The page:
|Gove: Boris didn’t even see it coming|
True, there has been the much vaunted announcement of six ‘reform prisons’ where governing governors will enjoy far greater autonomy than their counterparts in non-reform establishments, but it’s unclear whether this experiment will deliver a model that could be rolled out across the whole dysfunctional system. It remains early days, yet with the current crisis engulfing prisons in violence on a daily basis time may fast be running out.
It is also worth noting that Mr Gove has encouraged governors to make more use of Release on Temporary Licence (ROTL) as part of the resettlement process. This is in stark contrast to his predecessor, ‘Calamity Chris’ who responded to a handful of serious incidents by doing his best to eliminate any potential risk to the public by imposing restrictions on the granting on ROTL. These include requiring time-consuming psychological evaluations, as well as increasing the amount of bureaucracy involved prior to the granting of temporary release. The end result has been to set back resettlement work at many jails, especially Cat-Ds (open prisons).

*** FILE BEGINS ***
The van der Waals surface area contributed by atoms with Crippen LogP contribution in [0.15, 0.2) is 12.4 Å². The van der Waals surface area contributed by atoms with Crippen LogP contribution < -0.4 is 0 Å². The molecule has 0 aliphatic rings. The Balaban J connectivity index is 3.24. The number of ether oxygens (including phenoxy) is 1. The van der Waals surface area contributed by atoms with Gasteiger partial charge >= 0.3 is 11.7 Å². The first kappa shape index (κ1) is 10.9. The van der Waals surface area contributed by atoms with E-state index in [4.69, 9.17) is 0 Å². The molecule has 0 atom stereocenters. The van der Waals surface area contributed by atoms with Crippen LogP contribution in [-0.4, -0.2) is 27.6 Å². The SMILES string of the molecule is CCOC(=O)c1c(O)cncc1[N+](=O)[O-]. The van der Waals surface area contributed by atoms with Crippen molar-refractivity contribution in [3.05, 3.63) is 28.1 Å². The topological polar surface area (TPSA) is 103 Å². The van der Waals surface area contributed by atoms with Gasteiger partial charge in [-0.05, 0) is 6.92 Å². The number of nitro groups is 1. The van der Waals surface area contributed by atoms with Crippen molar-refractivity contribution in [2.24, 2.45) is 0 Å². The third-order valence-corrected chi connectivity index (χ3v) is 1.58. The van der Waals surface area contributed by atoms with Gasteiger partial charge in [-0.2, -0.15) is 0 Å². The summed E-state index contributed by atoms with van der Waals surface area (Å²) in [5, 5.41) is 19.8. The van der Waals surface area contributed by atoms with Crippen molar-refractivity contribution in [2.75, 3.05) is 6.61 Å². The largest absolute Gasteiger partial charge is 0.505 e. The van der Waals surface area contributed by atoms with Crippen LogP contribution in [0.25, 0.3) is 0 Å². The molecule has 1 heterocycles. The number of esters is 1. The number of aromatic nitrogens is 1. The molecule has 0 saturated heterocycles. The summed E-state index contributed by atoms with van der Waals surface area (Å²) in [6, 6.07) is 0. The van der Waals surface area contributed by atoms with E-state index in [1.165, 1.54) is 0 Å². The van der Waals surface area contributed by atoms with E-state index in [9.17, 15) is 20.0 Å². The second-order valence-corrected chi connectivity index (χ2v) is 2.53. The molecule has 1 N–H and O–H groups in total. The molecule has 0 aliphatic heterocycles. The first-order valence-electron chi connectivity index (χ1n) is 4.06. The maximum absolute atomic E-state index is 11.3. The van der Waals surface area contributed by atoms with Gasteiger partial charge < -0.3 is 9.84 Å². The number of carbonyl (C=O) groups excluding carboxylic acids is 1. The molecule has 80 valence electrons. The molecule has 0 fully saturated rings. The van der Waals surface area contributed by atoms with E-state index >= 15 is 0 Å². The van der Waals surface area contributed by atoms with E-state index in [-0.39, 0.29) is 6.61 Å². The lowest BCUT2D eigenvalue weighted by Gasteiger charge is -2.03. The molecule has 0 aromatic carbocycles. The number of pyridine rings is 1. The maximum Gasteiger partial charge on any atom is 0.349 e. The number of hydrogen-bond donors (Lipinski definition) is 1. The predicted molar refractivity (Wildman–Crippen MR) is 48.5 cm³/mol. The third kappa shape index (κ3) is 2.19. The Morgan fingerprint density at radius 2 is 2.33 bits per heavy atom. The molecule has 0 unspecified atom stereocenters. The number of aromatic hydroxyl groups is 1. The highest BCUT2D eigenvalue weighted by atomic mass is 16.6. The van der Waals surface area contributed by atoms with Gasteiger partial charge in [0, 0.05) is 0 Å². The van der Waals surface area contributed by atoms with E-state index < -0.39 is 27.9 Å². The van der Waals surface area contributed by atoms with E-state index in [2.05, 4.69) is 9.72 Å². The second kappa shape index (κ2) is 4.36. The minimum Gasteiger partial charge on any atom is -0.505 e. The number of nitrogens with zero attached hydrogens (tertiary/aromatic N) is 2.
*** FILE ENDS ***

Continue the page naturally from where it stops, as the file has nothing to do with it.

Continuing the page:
|IPP: no laughing matter|
Of these prisoners, 400 or so have now served sentences five times longer than their tariff, often because offending behaviour courses are unavailable or because they live with mental health conditions that hold back their progress. It is also well documented that IPPs have disproportionally higher rates of suicide and self-harm than other inmates.
However, it is should also be noted that behind these positive initiatives lies a prison system deep in crisis. Anyone still in any doubt about this should take a long hard look at the report issued in May by Parliament’s Justice Committee, the body of MPs that oversees the work of the Ministry of Justice (MOJ).
|Justice Committee: damning conclusions on prisons|
Violence – both between prisoners and against members of staff – has continued to dominate our prisons, while suicide and self-harm statistics remain appallingly high and show no sign of abating. Moreover, overcrowded wings are quite literally awash with drugs of all kinds and illicit mobile phones are readily available to keep criminal businesses operational from behind bars. These challenges are evident in the pages of almost report issued by HM Inspectorate of Prisons or the Prisons and Probation Ombudsman.